Gandhi is often appropriated for un-Gandhian purposes. It is not helpful, for instance, when Indians simply repeat Gandhi’s 1938 statement that Palestine belongs to the Arabs, also after the normalization of relations with Israel by India on 29 January 1992. On 17 September 1950, the Jewish state was recognized. I agree with P.R. Kumaraswamy, who writes that Gandhi’s understanding of Judaism and Jewish history was very limited and that one cannot continue to quote Gandhi’s statement without re-examining it in the post-normalization phase (Kumaraswamy 2020). To quote Gandhi “has now become helpful to rebuke suggestions that India had abandoned the Palestinians in favor of its newly–found friendship with Israel” (Kumaraswamy 2020, p. 778). The recognition of Israel is seen as un-Gandhian. Kumaraswamy criticizes this way of thinking. Zionism is not purely religious, as Gandhi thought. Neither is it purely political. Israel has to be recognized, but a Gandhian-inspired self-critical reflection on the Zionist project could lead to the betterment of Israeli society and the improvement of relationships between Jewish-Israelis and Arab-Israelis, as well as of relationships between Israel and Palestine. A collective ego-driven view and divisiveness could gradually make way for a dialogical practice and interconnectedness.
There are attempts to revive the binational spirit of men such as Buber, Magnes, and Weltsch and to make it relevant for today (Russell 1990). Any political arrangement, however, will fail if the inhabitants of the land do not transform themselves in recognition of the other and if they do not return from a national chauvinism. What is at stake is nothing less than the moral character of the Zionist enterprise.
We need Gandhi-informed deeds, a sympathetic interpretation of Gandhi’s nonviolence, a dialogical hermeneutics, and a way out of the present terrible situation, in which mimetic violence reigns. In view of a viable Zionism, Gandhi’s dialogic and communicative nonviolence provides us with a remedy against extremist and exclusivist nationalisms. We could learn from his opposition to Vinayak Damodar Savarkar and to the nationalistic ideology of Hindutva. His ideas of swaraj or self-rule as including personal as well as sociological, economic, and political dimensions could lead away from a false ego-driven and isolated individual and from a solipsistic collective self to the creation of dialogical persons and of a dialogically conceived Zionism that gives up alienating domination and embraces coexistence.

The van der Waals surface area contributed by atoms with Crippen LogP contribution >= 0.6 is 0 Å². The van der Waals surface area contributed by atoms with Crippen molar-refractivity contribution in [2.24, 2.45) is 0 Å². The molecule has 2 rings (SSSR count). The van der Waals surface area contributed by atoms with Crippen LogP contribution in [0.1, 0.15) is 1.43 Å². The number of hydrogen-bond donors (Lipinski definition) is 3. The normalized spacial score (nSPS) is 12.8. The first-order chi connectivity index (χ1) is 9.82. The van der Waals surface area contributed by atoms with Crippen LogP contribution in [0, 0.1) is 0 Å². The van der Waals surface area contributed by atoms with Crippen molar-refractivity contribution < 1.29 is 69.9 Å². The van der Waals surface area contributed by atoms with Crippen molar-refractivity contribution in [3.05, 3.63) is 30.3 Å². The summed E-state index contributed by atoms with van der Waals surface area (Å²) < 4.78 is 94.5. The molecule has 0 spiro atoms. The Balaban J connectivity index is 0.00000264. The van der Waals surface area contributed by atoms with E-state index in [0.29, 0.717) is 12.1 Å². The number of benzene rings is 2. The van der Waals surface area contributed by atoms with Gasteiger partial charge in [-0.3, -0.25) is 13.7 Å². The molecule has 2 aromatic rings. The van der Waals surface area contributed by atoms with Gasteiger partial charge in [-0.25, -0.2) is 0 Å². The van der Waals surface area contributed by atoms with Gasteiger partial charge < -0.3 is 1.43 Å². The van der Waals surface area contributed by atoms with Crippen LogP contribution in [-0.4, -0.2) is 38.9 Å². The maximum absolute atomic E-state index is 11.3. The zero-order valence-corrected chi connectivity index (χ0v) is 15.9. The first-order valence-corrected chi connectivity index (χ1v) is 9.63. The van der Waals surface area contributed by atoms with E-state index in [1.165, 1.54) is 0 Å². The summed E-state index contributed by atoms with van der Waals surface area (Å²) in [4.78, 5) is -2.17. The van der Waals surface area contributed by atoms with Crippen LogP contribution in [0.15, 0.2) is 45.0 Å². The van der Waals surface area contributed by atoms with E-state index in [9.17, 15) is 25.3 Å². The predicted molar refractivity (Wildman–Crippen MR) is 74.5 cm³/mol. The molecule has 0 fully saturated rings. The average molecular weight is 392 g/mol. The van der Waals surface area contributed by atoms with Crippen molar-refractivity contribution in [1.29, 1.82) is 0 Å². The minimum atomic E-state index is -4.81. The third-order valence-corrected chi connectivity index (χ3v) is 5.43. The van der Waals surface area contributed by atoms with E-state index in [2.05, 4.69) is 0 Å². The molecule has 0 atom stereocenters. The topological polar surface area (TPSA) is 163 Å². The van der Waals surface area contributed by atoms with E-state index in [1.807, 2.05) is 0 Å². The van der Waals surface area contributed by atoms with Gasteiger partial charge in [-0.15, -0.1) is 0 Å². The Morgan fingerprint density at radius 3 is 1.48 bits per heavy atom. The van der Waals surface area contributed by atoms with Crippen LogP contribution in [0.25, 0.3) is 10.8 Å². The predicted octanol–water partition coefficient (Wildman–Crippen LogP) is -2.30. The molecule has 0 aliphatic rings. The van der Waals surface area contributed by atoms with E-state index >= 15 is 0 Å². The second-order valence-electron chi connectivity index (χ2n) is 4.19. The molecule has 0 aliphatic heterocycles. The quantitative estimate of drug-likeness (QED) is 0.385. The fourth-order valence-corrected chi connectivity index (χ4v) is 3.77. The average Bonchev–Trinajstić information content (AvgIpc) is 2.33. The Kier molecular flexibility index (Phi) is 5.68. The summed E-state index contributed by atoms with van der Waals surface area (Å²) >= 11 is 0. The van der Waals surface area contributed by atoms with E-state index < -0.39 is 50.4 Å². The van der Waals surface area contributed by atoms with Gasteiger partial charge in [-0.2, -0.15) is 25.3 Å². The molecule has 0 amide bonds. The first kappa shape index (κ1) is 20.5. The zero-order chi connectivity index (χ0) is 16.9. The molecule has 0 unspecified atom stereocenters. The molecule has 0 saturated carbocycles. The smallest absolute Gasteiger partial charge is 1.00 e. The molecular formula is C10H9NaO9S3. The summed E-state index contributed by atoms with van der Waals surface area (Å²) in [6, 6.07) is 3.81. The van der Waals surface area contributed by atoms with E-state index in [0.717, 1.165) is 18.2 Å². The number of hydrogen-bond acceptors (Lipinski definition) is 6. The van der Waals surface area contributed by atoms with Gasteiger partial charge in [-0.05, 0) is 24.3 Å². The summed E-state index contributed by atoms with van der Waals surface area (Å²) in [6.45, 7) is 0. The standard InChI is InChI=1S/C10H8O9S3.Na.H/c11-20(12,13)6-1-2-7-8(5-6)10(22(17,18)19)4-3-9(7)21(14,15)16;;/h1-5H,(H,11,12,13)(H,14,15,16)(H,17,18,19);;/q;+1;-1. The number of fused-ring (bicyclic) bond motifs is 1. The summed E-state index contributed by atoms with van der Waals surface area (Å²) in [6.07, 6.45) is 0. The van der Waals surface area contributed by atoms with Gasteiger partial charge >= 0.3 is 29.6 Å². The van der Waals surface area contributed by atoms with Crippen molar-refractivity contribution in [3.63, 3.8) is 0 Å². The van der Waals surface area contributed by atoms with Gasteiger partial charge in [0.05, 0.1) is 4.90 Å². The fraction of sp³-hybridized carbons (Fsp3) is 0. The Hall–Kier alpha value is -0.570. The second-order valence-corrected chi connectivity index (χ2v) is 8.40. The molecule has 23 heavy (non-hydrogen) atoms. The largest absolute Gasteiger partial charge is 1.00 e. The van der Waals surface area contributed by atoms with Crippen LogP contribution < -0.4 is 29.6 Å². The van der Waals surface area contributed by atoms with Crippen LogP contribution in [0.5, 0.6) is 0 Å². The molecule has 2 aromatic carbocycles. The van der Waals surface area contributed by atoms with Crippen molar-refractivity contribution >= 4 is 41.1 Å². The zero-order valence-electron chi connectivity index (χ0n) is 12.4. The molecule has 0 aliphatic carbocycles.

Buber and Gandhi were two non-traditionalist thinkers. They were social activists, who developed a theo-politics in which religion and politics were not separated: communication, trust, and dialogue were at the core of their thoughts and acts. Power and mere self-interest did not have to dictate politics. Since the profane and the sacred were not separated, politics was the concrete reality in which the truth, linked to morality, had to be realized. The Kingdom of God had to penetrate all the spheres of life, in interpersonal relationships and in political life. It entailed personal and collective transformation.


This research received no external funding.


A fellowship at the Stellenbosch Institute for Advanced Study (STIAS) allowed me to finish this article. Thanks to Douglas Allen and Wolfgang Palaver for their insightful remarks on a draft of this article. Allen’s book Gandhi After 9/11: Creative Nonviolence and Sustainability provides me with a philosophical method how to read Gandhi’s texts in their historical context in view of a rereading of these texts in radically different contexts. Allen’s own selective, creative, perspectival and sympathetic rereading of Gandhi allows me to fully appreciate the great value of Gandhi’s nonviolence for today.

Conflicts of Interest

The author declares no conflict of interest.


Buber was more dualistic than Gandhi, although his early writings contain clear non-dualistic statements, for instance, on the “realization” of God. Friedman mentions a non-dualistic position in Buber’s Ecstatic Confessions and observes that Buber’s I and Thou is neither dualistic nor non-dualistic (Friedman 1976, pp. 413–14).
Buber talked about “the most pernicious of all false teachings, that according to which the way of history is determined by power alone…while faith in the spirit is retained only as mere phraseology”. See Buber’s speech in 1958, referred to by (Leon 1999a, p. 44).
For comparisons between Buber and Gandhi: (Murti 1968; Crane 2007).